animation of two alternating views of barren martian landscape

This animation blinks between two images taken nearly a decade apart of the 2008 landing site of NASA's Mars Phoenix mission, showing that dust has obscured landing marks. Credit: NASA/JPL-Caltech/Univ. of Arizona.
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A recent view from Mars orbit of the site where NASA's Phoenix Mars mission landed on far-northern Mars nearly a decade ago shows that dust has covered some marks of the landing.

The Phoenix lander itself, plus its back shell and parachute, are still visible in the image taken Dec. 21, 2017, by the High Resolution Imaging Science Experiment (HiRISE) camera on NASA's Mars Reconnaissance Orbiter. But an animated-blink comparison with an image from about two months after the May 25, 2008, landing shows that patches of ground that had been darkened by removal of dust during landing events have become coated with dust again.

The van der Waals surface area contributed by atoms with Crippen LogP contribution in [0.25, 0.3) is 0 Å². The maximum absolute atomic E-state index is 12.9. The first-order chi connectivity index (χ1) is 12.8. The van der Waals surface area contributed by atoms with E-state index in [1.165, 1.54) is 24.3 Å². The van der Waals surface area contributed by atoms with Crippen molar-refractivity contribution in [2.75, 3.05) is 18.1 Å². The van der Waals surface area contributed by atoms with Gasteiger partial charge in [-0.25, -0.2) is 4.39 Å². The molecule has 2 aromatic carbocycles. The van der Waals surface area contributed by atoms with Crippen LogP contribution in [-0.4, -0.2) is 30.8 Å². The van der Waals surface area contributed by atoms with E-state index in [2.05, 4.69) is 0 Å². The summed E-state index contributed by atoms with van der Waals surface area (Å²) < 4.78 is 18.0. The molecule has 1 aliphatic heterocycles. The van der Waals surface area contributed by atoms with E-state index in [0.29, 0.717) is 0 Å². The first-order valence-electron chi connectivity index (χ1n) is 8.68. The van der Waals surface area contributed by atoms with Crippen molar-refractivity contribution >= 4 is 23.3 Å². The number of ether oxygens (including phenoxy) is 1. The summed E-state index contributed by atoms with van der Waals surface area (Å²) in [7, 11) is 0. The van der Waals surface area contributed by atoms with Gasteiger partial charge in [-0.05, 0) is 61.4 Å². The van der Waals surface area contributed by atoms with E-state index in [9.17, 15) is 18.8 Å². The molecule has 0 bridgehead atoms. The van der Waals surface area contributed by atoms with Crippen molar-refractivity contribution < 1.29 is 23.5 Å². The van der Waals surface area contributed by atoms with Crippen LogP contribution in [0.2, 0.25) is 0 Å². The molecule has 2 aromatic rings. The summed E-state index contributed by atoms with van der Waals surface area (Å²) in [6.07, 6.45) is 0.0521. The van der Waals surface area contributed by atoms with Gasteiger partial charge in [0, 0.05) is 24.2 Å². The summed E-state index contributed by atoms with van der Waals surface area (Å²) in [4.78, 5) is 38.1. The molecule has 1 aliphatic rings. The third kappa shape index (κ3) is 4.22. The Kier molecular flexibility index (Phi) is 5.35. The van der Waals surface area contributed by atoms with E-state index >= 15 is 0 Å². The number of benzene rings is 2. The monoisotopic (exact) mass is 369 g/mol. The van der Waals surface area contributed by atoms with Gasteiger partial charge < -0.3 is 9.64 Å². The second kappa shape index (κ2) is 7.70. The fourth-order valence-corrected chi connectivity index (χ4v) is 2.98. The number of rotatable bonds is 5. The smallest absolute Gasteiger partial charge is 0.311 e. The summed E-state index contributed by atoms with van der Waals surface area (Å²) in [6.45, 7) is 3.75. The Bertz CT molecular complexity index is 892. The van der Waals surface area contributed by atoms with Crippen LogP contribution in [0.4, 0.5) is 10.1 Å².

In August 2008, Phoenix completed its three-month mission studying Martian ice, soil and atmosphere. The lander worked for two additional months before reduced sunlight caused energy to become insufficient to keep the lander functioning. The solar-powered robot was not designed to survive through the dark and cold conditions of a Martian arctic winter.

For additional information about the Phoenix mission, visit:

For additional information about the Mars Reconnaissance Orbiter mission, visit:

Andrew Good / Guy Webster
Jet Propulsion Laboratory, Pasadena, Calif.
818-393-2433 / 818-354-6278 /

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